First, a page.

Facts about Purple Heart

About Military Order of the Purple Heart (MOPH)

The Military Order of the Purple Heart (MOPH) is a Congressionally-chartered veteran’s organization made up of combat-wounded veterans that provides support and assistance for all veterans and their families. MOPH provides programs and services to any veteran who has served in the United States Armed Forces, whether or not they have received the Purple Heart medal.

About Military Order of the Purple Heart Service Foundation (MOPHSF)

Chartered in 1957, the Military Order of the Purple Heart Service Foundation (MOPHSF) is the fundraising engine of Military Order of the Purple Heart membership organization. MOPHSF also advises and confers with U.S. bureaus and departments on any matters of interest and importance to disabled ex-servicemen and women. MOPHSF relies on financial, household and car donations to fund programs and services for military veterans and their families.

About the Purple Heart Medal

The Purple Heart is awarded to members of the armed forces of the U.S. who are wounded by an instrument of war in the hands of the enemy – specifically, a combat decoration. The Purple Heart medal originated from first U.S. President George Washington’s respect and acknowledgement for veterans’ combat valor, then awarding the Merit Badge, which today is widely known as the Purple Heart. The Purple Heart medal represents courage, sacrifice, commitment and “heart.”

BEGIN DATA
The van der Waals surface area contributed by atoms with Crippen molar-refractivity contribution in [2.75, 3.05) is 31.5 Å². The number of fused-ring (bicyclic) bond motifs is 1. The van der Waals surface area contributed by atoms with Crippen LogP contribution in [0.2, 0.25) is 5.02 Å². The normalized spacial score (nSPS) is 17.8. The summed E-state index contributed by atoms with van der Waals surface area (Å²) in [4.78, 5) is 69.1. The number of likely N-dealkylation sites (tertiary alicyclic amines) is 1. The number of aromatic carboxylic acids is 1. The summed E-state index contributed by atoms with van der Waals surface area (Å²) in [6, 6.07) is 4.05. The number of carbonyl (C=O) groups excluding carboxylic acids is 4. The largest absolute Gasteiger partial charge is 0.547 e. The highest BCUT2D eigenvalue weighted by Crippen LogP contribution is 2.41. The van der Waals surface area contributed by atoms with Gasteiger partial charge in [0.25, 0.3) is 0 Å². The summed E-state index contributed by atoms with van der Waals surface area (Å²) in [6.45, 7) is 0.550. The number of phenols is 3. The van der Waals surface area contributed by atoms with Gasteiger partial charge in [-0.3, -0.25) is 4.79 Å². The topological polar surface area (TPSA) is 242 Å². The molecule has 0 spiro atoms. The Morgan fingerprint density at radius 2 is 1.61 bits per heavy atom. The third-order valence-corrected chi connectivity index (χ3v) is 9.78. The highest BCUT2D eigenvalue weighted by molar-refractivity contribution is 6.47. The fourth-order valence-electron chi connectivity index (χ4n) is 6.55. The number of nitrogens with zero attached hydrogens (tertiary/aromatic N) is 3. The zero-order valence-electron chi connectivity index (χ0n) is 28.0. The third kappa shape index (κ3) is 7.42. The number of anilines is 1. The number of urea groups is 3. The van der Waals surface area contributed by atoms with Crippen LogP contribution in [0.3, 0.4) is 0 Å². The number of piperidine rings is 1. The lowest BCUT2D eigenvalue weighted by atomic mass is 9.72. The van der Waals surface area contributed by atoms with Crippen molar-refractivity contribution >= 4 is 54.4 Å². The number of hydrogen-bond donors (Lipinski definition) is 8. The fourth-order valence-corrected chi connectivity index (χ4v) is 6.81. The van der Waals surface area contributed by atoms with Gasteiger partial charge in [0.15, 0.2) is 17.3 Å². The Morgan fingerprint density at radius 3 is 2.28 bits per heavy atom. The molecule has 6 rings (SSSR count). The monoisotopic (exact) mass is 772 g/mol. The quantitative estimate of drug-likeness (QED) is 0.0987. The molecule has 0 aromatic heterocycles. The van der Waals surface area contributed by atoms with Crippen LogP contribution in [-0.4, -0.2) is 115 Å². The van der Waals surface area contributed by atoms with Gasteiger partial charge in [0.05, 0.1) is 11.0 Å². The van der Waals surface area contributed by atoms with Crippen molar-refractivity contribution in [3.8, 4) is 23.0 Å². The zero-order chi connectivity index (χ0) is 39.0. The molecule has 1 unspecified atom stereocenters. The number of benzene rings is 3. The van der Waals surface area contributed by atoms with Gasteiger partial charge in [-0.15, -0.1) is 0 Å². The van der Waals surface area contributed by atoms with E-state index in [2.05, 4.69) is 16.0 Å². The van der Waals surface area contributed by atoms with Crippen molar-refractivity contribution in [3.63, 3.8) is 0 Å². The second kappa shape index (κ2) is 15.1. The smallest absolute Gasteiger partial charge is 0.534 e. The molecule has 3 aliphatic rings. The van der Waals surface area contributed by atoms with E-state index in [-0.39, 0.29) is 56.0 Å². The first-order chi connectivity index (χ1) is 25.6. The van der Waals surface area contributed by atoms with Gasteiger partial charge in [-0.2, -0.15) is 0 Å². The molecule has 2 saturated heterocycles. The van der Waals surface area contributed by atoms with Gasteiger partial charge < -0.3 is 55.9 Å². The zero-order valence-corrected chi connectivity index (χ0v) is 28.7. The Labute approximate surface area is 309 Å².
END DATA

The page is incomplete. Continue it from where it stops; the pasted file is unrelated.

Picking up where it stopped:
How MOPH is Helping Veterans

MOPH’s programs and services focus on emotional, physical, educational and financial support for wounded and disabled veterans, to help improve their lives. Programs include suicide prevention, support for veterans with brain injuries, counseling for Post-Traumatic Stress (PTS) and assistance for women’s health issues – all common challenges for combat-wounded veterans. MOPH provides scholarships, family assistance, claims assistance and employment training. Family members also get support, learning how to help disabled veterans to cope with their physical, emotional and behavioral challenges.

Priority Support Areas for Veterans

While MOPH provides programs and services in many meaningful areas, four common challenges for combat-wounded veterans — suicide prevention, Post Traumatic Stress (PTS), brain injury and women’s health concerns – have become priorities for support. These timely issues are a battle for veterans, even when off the battle field. Recently, MOPHSF donated $500,000 to the Intrepid Fallen Heroes Fund, to jumpstart the construction of centers to help veterans with brain injuries and PTS. Additional programs are helping veterans and their families with these top-four challenges.

Making Progress

MOPH continues to identify areas of concern for veterans and their families, while finding solutions through programs, services and support. Since 2008, the organization has invested more than $42 million in its efforts; helped more than 105,760 veterans get their claims approved; and connected veterans with more than $1,479,550,766.00 in claims from the U.S. Department of Veterans Affairs. On an annual basis, MOPH’s 1,444 volunteers give more than 160,666 dedicated volunteer hours, which translates as more than $3,556,083 in savings to the U.S. Department of Veterans Affairs — impacting the lives of veterans, while “honoring their sacrifice with our service.”